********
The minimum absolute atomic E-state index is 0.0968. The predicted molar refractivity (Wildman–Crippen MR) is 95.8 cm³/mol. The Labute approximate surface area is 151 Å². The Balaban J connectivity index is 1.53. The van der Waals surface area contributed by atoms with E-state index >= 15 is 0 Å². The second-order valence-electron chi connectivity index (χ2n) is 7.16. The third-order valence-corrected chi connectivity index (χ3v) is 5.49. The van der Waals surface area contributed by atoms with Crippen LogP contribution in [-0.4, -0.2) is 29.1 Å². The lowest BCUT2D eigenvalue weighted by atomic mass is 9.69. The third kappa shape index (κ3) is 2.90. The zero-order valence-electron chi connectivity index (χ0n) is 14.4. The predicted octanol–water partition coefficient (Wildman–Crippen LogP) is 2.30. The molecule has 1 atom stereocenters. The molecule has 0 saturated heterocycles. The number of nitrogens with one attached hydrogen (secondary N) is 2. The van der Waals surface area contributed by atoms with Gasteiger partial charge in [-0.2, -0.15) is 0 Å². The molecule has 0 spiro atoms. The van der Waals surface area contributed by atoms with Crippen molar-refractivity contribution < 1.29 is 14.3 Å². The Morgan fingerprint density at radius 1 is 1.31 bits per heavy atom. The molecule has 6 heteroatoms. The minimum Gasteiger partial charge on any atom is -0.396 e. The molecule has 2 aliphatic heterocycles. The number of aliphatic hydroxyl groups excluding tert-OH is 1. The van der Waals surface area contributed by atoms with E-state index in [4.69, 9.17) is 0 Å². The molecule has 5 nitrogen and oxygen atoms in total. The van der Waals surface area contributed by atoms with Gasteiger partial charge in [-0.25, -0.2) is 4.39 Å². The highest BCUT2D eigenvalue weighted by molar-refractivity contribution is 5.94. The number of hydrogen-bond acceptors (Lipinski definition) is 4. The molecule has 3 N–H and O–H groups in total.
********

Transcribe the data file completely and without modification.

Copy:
The minimum absolute atomic E-state index is 0.0968. The predicted molar refractivity (Wildman–Crippen MR) is 95.8 cm³/mol. The Labute approximate surface area is 151 Å². The Balaban J connectivity index is 1.53. The van der Waals surface area contributed by atoms with E-state index >= 15 is 0 Å². The second-order valence-electron chi connectivity index (χ2n) is 7.16. The third-order valence-corrected chi connectivity index (χ3v) is 5.49. The van der Waals surface area contributed by atoms with Crippen LogP contribution in [-0.4, -0.2) is 29.1 Å². The lowest BCUT2D eigenvalue weighted by atomic mass is 9.69. The third kappa shape index (κ3) is 2.90. The zero-order valence-electron chi connectivity index (χ0n) is 14.4. The predicted octanol–water partition coefficient (Wildman–Crippen LogP) is 2.30. The molecule has 1 atom stereocenters. The molecule has 0 saturated heterocycles. The number of nitrogens with one attached hydrogen (secondary N) is 2. The van der Waals surface area contributed by atoms with Gasteiger partial charge in [-0.2, -0.15) is 0 Å². The molecule has 0 spiro atoms. The van der Waals surface area contributed by atoms with Crippen molar-refractivity contribution < 1.29 is 14.3 Å². The Morgan fingerprint density at radius 1 is 1.31 bits per heavy atom. The molecule has 6 heteroatoms. The minimum Gasteiger partial charge on any atom is -0.396 e. The molecule has 2 aliphatic heterocycles. The number of aliphatic hydroxyl groups excluding tert-OH is 1. The van der Waals surface area contributed by atoms with E-state index in [4.69, 9.17) is 0 Å². The molecule has 5 nitrogen and oxygen atoms in total. The van der Waals surface area contributed by atoms with Gasteiger partial charge in [-0.25, -0.2) is 4.39 Å². The highest BCUT2D eigenvalue weighted by molar-refractivity contribution is 5.94. The number of hydrogen-bond acceptors (Lipinski definition) is 4. The molecule has 3 N–H and O–H groups in total.